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Audi e-gas will be produced using biological methanation

Posted March 4, 2016

There is no denying that Audi is a really innovative car brand. It is evident even in the selection of different fuels that their cars are using: petrol, diesel, electric, hybrid and natural gas powertrains are mounted in a huge variety of models. Now Audi is presenting a method for producing the synthetic fuel, called Audi e-gas, which is used to power g-tron cars.

Audi A4 Avant g-tron is going to be only a second car in the g-tron range. But the new e-gas factory means that this range should expand more in the near future. Image credit:

Audi A4 Avant g-tron is going to be only a second car in the g-tron range. But the new e-gas factory means that this range should expand more in the near future. Image credit:

Audi is partnering with the Viessmann Group and opening a new factory which will produce the synthetic fuel in a new way. Usually, Audi e gas is made in a two steps process. Firstly, water is split into hydrogen and oxygen in an electrolysis reaction, using renewably generated electricity. Then hydrogen is reacted with carbon dioxide to produce synthetic methane. This process requires high pressure and high temperature. In the new factory, which has just been opened in Allendorf in the German state of Hesse, methanation is now purely biological, which means that specialized microorganisms are used.

These highly specialized organisms are able to absorb the hydrogen form a liquid through their cell walls. Connecting hydrogen and carbon dioxide they create methane – neither high pressure of extremely hight temperature is needed for the process. This plant is the first of its kind using biological methanation in Germany.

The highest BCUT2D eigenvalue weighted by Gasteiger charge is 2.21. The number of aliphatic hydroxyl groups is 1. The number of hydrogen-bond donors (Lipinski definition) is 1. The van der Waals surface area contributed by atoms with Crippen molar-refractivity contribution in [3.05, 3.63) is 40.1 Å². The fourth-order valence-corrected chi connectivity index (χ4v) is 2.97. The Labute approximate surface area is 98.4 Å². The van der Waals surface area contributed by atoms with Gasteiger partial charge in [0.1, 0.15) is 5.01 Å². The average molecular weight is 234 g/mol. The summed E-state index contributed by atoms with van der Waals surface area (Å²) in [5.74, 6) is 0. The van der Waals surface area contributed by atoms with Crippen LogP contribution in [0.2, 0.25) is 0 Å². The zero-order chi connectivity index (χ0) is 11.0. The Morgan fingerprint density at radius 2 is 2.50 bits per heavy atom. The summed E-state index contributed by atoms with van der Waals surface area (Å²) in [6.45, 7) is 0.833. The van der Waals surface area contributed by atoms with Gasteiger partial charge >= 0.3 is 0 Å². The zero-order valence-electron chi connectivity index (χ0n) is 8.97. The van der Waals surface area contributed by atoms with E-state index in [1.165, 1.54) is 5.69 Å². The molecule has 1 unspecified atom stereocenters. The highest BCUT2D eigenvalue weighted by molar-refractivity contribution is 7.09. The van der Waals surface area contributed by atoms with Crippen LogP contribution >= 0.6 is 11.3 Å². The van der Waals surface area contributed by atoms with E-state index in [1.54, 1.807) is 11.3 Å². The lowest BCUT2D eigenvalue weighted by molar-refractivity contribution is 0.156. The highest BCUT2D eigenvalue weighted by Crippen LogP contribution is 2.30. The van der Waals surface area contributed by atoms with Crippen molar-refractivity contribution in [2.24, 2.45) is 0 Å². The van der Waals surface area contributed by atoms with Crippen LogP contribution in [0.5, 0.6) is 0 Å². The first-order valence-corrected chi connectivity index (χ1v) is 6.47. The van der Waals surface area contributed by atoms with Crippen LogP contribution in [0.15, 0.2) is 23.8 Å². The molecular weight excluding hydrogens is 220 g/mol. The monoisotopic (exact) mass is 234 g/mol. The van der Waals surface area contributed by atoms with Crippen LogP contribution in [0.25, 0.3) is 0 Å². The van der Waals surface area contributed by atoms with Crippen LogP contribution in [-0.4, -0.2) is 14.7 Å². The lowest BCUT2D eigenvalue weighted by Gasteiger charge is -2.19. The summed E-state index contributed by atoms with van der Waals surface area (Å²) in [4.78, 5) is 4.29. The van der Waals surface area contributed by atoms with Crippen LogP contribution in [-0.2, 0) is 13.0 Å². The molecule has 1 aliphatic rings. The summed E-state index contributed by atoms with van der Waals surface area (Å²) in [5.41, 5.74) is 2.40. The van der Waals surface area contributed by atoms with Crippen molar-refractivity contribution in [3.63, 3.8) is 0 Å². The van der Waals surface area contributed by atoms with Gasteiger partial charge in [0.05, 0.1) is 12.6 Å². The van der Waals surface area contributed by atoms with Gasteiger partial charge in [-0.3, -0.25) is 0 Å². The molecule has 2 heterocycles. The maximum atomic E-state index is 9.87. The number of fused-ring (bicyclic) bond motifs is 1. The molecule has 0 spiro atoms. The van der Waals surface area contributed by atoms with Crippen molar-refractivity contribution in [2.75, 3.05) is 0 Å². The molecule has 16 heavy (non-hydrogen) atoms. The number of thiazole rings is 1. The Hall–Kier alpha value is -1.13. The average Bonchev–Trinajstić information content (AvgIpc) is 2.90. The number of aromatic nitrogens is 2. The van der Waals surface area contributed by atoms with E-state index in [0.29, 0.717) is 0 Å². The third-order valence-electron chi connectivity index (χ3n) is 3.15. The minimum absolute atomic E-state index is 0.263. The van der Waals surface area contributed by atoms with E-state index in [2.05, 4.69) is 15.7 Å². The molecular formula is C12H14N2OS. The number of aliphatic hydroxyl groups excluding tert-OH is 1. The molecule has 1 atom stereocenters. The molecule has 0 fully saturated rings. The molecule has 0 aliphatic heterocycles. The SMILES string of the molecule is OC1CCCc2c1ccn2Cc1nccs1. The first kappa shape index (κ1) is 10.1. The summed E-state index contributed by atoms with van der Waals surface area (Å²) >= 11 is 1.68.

In its opening ceremony Reiner Mangold, Head of Sustainable Product Development at AUDI AG, said: “We are writing the next chapter of the Audi e gas story here. Audi began to produce the sustainable fuel in Werlte around two years ago. Now we are also working with a partner who immediately contributed this new process.”

Biological methanation has many advantages over the chemical one. Probably the biggest one is that the carbon dioxide does not need to be present in high concentration or purified form. This means that CO2 can be taken from smaller plants that do not perform biogas purification (such as sewage treatment plants).

Production of e-gas is extremely important for Audi and company is likely to keep working with this technology. It already has g-tron cars in its range – Audi A3 Sportback g-tron has been on the market since the beginning of 2014 and a new Audi A4 Avant g-tron should enter the market at the end of 2016. Natural gas powered cars are extremely environmentally and user friendly. Same car can be run on petrol, conventional natural gas, biomethane or the sustainably produced Audi e gas.  Audi A3 Sportback g-tron emits less than 100 grams of CO2 per kilometre and should be very cheap to run.

Audi e gas is one possible answer to strict environmental regulations. G-tron cars maintain most of characteristics of conventional petrol cars, yet are much cleaner and cheaper to run. New ways to produce this synthetic gas and the new factory just shows how keen Audi is on this technology and we can expect g-tron range to expand in the near future.

Source: Audi

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